As soon as Jesus heard the news [of John the Baptist’s death], he left in a boat to a remote area to be alone. But the crowds heard where he was headed and followed on foot from many towns. Jesus saw the huge crowd as he stepped from the boat, and he had compassion on them and healed their sick.
That evening the disciples came to him and said, “This is a remote place, and it’s already getting late. Send the crowds away so they can go to the villages and buy food for themselves.”
But Jesus said, “That isn’t necessary — you feed them.”
“But we have only five loaves of bread and two fish!” they answered.
“Bring them here,” he said. Then he told the people to sit down on the grass.
Matthew 14:13-19a, NLT
Jesus told the people to sit down. There is no record of a collective sigh from the crowds. Neither Matthew, Mark, Luke, nor John wrote that anyone ran away out of fear. We have no reason to believe that anyone dreaded what was about to come, and they didn’t have the luxury of knowing the end of that story like we do. Still, they all sat down; all five-thousand men, plus the women and children who had come with them. And they expected to get something in return. Something good.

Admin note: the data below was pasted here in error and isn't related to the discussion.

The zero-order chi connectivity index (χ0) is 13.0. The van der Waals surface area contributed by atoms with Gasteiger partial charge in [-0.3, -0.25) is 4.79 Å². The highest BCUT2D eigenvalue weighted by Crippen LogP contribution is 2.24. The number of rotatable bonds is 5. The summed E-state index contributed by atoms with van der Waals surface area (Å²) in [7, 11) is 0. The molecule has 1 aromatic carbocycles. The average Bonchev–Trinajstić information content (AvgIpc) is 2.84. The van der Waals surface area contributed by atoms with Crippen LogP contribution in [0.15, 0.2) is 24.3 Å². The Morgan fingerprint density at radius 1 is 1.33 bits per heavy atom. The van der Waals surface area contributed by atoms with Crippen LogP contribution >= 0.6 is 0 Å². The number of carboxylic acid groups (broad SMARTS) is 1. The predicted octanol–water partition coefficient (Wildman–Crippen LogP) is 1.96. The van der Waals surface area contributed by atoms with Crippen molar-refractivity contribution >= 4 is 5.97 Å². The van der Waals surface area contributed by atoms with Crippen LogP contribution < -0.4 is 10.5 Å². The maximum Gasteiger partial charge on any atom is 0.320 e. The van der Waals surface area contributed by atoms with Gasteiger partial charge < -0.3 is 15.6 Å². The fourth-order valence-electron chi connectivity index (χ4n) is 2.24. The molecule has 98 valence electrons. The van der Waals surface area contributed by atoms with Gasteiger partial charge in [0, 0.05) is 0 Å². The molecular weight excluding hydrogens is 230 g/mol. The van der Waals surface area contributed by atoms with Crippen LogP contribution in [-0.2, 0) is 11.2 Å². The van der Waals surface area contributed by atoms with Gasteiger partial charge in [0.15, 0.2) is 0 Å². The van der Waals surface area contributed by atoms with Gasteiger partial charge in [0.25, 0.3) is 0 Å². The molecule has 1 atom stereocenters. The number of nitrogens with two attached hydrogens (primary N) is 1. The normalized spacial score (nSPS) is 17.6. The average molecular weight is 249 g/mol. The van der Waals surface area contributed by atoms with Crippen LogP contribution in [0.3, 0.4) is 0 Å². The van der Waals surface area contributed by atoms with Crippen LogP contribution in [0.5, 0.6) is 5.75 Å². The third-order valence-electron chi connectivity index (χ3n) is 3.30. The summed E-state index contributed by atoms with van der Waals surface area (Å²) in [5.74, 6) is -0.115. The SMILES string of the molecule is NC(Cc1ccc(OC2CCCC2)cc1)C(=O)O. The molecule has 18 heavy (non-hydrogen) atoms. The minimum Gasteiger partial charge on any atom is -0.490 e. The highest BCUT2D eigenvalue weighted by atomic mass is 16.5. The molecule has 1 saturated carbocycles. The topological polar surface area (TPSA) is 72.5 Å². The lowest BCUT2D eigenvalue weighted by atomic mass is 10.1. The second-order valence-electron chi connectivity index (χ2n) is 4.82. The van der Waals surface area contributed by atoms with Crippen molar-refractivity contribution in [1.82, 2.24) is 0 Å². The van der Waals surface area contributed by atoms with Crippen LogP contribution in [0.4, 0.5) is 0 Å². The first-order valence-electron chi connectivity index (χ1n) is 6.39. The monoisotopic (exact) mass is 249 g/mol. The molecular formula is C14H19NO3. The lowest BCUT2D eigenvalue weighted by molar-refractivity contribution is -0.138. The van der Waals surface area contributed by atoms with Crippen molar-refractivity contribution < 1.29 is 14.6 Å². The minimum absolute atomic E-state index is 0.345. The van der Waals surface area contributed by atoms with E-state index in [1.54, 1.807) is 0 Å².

Thanks to Matthew, Mark, Luke, and John, we know what they got. They got a miracle.
Jesus took the five loaves and two fish, looked up toward heaven, and blessed them. Then, breaking the loaves into pieces, he gave the bread to the disciples, who distributed it to the people. They all ate as much as they wanted, and afterward, the disciples picked up twelve baskets of leftovers. About 5,000 men were fed that day, in addition to all the women and children!
Matthew 14:19b – 21, NLT
Thousands of people were fed. They got all they wanted with plenty to spare. But they only got it after they sat down.
I can’t explain why or how those words jumped off the page of my Bible that morning when I read that passage in Matthew. I can’t explain the feeling when I was so compelled to look up the Greek word for “sit down”, and why I couldn’t resist the urge to see if it was mentioned in the other accounts.